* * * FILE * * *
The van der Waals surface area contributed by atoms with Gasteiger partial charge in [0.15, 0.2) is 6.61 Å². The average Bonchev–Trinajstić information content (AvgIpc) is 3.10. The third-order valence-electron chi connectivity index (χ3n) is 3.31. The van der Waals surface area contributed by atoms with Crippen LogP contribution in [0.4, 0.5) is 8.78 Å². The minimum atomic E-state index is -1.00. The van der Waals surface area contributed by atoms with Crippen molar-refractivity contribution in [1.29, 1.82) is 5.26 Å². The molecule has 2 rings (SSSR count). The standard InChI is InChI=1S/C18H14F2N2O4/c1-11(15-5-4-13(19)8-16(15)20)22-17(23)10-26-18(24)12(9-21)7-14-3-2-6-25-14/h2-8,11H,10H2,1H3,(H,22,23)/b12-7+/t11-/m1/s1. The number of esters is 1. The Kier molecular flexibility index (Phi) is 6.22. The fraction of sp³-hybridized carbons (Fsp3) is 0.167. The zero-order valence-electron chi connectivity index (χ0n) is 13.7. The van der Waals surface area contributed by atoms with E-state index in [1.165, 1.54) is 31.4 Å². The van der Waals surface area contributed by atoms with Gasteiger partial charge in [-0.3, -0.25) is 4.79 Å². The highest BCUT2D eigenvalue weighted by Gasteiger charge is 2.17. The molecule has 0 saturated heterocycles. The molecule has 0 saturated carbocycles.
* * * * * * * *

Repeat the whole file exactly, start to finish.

The van der Waals surface area contributed by atoms with Gasteiger partial charge in [0.15, 0.2) is 6.61 Å². The average Bonchev–Trinajstić information content (AvgIpc) is 3.10. The third-order valence-electron chi connectivity index (χ3n) is 3.31. The van der Waals surface area contributed by atoms with Crippen LogP contribution in [0.4, 0.5) is 8.78 Å². The minimum atomic E-state index is -1.00. The van der Waals surface area contributed by atoms with Crippen molar-refractivity contribution in [1.29, 1.82) is 5.26 Å². The molecule has 2 rings (SSSR count). The standard InChI is InChI=1S/C18H14F2N2O4/c1-11(15-5-4-13(19)8-16(15)20)22-17(23)10-26-18(24)12(9-21)7-14-3-2-6-25-14/h2-8,11H,10H2,1H3,(H,22,23)/b12-7+/t11-/m1/s1. The number of esters is 1. The Kier molecular flexibility index (Phi) is 6.22. The fraction of sp³-hybridized carbons (Fsp3) is 0.167. The zero-order valence-electron chi connectivity index (χ0n) is 13.7. The van der Waals surface area contributed by atoms with E-state index in [1.165, 1.54) is 31.4 Å². The van der Waals surface area contributed by atoms with Gasteiger partial charge in [-0.3, -0.25) is 4.79 Å². The highest BCUT2D eigenvalue weighted by Gasteiger charge is 2.17. The molecule has 0 saturated heterocycles. The molecule has 0 saturated carbocycles.